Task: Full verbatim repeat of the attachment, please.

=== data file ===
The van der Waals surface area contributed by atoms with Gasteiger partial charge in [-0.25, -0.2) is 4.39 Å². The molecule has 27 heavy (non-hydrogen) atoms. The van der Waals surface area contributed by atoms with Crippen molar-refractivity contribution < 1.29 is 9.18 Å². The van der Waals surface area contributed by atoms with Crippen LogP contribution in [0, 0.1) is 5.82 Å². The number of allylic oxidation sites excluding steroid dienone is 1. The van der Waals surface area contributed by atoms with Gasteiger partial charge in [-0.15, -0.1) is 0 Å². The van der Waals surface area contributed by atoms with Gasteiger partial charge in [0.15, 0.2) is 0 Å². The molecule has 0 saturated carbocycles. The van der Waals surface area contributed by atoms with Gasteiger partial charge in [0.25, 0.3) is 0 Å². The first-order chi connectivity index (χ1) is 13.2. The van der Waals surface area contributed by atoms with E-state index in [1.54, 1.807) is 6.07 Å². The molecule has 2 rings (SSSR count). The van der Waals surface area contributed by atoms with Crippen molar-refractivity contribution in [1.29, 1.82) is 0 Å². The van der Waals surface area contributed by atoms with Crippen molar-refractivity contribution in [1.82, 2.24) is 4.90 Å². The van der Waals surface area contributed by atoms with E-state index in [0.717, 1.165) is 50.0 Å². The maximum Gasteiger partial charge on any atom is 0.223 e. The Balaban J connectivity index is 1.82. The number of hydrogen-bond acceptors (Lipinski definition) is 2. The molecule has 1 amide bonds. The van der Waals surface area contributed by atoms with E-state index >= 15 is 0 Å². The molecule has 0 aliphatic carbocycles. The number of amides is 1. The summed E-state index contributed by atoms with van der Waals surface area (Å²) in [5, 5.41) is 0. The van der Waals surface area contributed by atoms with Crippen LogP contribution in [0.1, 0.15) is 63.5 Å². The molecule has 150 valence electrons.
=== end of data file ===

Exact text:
The van der Waals surface area contributed by atoms with Gasteiger partial charge in [-0.25, -0.2) is 4.39 Å². The molecule has 27 heavy (non-hydrogen) atoms. The van der Waals surface area contributed by atoms with Crippen molar-refractivity contribution < 1.29 is 9.18 Å². The van der Waals surface area contributed by atoms with Crippen LogP contribution in [0, 0.1) is 5.82 Å². The number of allylic oxidation sites excluding steroid dienone is 1. The van der Waals surface area contributed by atoms with Gasteiger partial charge in [-0.15, -0.1) is 0 Å². The van der Waals surface area contributed by atoms with Gasteiger partial charge in [0.15, 0.2) is 0 Å². The molecule has 0 saturated carbocycles. The van der Waals surface area contributed by atoms with Gasteiger partial charge in [0.25, 0.3) is 0 Å². The first-order chi connectivity index (χ1) is 13.2. The van der Waals surface area contributed by atoms with E-state index in [1.54, 1.807) is 6.07 Å². The molecule has 2 rings (SSSR count). The van der Waals surface area contributed by atoms with Crippen molar-refractivity contribution in [1.29, 1.82) is 0 Å². The van der Waals surface area contributed by atoms with Crippen molar-refractivity contribution in [1.82, 2.24) is 4.90 Å². The van der Waals surface area contributed by atoms with E-state index in [0.717, 1.165) is 50.0 Å². The maximum Gasteiger partial charge on any atom is 0.223 e. The Balaban J connectivity index is 1.82. The number of hydrogen-bond acceptors (Lipinski definition) is 2. The molecule has 1 amide bonds. The van der Waals surface area contributed by atoms with E-state index >= 15 is 0 Å². The molecule has 0 aliphatic carbocycles. The number of amides is 1. The summed E-state index contributed by atoms with van der Waals surface area (Å²) in [5, 5.41) is 0. The van der Waals surface area contributed by atoms with Crippen LogP contribution in [0.1, 0.15) is 63.5 Å². The molecule has 150 valence electrons.